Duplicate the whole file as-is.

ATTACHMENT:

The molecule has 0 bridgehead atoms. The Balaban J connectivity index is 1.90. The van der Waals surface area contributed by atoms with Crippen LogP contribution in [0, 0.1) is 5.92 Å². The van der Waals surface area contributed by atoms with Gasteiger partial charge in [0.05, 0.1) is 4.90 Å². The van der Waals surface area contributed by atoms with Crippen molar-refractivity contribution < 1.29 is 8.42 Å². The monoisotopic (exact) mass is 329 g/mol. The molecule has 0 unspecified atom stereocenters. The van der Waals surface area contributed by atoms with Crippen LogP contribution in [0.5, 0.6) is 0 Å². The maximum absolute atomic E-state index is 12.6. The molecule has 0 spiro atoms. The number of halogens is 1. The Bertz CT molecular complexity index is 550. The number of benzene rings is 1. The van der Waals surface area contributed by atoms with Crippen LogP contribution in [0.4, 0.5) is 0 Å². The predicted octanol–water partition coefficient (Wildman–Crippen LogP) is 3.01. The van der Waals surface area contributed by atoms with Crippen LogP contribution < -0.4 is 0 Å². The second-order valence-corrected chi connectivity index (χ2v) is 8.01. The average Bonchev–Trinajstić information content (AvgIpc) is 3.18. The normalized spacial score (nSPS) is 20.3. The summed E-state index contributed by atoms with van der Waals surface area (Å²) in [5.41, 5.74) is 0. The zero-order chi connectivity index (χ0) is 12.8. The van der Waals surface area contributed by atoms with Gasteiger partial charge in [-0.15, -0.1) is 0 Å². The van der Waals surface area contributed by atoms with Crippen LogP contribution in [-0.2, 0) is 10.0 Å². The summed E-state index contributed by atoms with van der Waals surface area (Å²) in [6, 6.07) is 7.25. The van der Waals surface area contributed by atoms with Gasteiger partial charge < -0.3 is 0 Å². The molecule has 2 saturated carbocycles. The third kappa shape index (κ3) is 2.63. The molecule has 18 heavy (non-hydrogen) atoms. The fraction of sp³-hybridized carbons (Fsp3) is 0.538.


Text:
The molecule has 0 bridgehead atoms. The Balaban J connectivity index is 1.90. The van der Waals surface area contributed by atoms with Crippen LogP contribution in [0, 0.1) is 5.92 Å². The van der Waals surface area contributed by atoms with Gasteiger partial charge in [0.05, 0.1) is 4.90 Å². The van der Waals surface area contributed by atoms with Crippen molar-refractivity contribution < 1.29 is 8.42 Å². The monoisotopic (exact) mass is 329 g/mol. The molecule has 0 unspecified atom stereocenters. The van der Waals surface area contributed by atoms with Crippen LogP contribution in [0.5, 0.6) is 0 Å². The maximum absolute atomic E-state index is 12.6. The molecule has 0 spiro atoms. The number of halogens is 1. The Bertz CT molecular complexity index is 550. The number of benzene rings is 1. The van der Waals surface area contributed by atoms with Crippen LogP contribution in [0.4, 0.5) is 0 Å². The predicted octanol–water partition coefficient (Wildman–Crippen LogP) is 3.01. The van der Waals surface area contributed by atoms with Crippen LogP contribution < -0.4 is 0 Å². The second-order valence-corrected chi connectivity index (χ2v) is 8.01. The average Bonchev–Trinajstić information content (AvgIpc) is 3.18. The normalized spacial score (nSPS) is 20.3. The summed E-state index contributed by atoms with van der Waals surface area (Å²) in [5.41, 5.74) is 0. The zero-order chi connectivity index (χ0) is 12.8. The van der Waals surface area contributed by atoms with Gasteiger partial charge in [-0.15, -0.1) is 0 Å². The van der Waals surface area contributed by atoms with Crippen LogP contribution in [-0.2, 0) is 10.0 Å². The summed E-state index contributed by atoms with van der Waals surface area (Å²) in [6, 6.07) is 7.25. The van der Waals surface area contributed by atoms with Gasteiger partial charge < -0.3 is 0 Å². The molecule has 2 saturated carbocycles. The third kappa shape index (κ3) is 2.63. The molecule has 18 heavy (non-hydrogen) atoms. The fraction of sp³-hybridized carbons (Fsp3) is 0.538.